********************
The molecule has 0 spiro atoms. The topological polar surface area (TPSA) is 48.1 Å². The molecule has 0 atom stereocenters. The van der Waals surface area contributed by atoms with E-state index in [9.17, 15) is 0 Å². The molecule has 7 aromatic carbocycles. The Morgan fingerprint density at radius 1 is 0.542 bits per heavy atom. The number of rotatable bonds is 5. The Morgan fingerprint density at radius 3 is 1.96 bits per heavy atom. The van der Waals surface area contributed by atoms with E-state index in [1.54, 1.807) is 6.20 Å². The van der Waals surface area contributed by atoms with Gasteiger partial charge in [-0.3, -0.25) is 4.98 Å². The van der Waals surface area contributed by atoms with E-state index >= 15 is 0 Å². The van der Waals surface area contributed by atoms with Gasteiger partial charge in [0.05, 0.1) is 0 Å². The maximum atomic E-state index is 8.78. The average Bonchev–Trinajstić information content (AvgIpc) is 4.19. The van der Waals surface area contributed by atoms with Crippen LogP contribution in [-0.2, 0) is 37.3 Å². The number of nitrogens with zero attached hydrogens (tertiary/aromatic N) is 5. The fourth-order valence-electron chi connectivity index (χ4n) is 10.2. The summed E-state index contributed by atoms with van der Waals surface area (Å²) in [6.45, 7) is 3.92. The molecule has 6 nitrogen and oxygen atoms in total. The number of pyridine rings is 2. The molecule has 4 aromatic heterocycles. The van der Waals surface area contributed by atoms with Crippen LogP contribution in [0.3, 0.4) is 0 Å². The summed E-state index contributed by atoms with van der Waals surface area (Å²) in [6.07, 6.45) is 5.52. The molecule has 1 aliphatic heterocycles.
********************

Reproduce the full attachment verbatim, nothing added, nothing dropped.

The molecule has 0 spiro atoms. The topological polar surface area (TPSA) is 48.1 Å². The molecule has 0 atom stereocenters. The van der Waals surface area contributed by atoms with E-state index in [9.17, 15) is 0 Å². The molecule has 7 aromatic carbocycles. The Morgan fingerprint density at radius 1 is 0.542 bits per heavy atom. The number of rotatable bonds is 5. The Morgan fingerprint density at radius 3 is 1.96 bits per heavy atom. The van der Waals surface area contributed by atoms with E-state index in [1.54, 1.807) is 6.20 Å². The van der Waals surface area contributed by atoms with Gasteiger partial charge in [-0.3, -0.25) is 4.98 Å². The van der Waals surface area contributed by atoms with E-state index >= 15 is 0 Å². The van der Waals surface area contributed by atoms with Gasteiger partial charge in [0.05, 0.1) is 0 Å². The maximum atomic E-state index is 8.78. The average Bonchev–Trinajstić information content (AvgIpc) is 4.19. The van der Waals surface area contributed by atoms with Crippen LogP contribution in [-0.2, 0) is 37.3 Å². The number of nitrogens with zero attached hydrogens (tertiary/aromatic N) is 5. The fourth-order valence-electron chi connectivity index (χ4n) is 10.2. The summed E-state index contributed by atoms with van der Waals surface area (Å²) in [6.45, 7) is 3.92. The molecule has 6 nitrogen and oxygen atoms in total. The number of pyridine rings is 2. The molecule has 4 aromatic heterocycles. The van der Waals surface area contributed by atoms with Crippen LogP contribution in [0.3, 0.4) is 0 Å². The summed E-state index contributed by atoms with van der Waals surface area (Å²) in [6.07, 6.45) is 5.52. The molecule has 1 aliphatic heterocycles.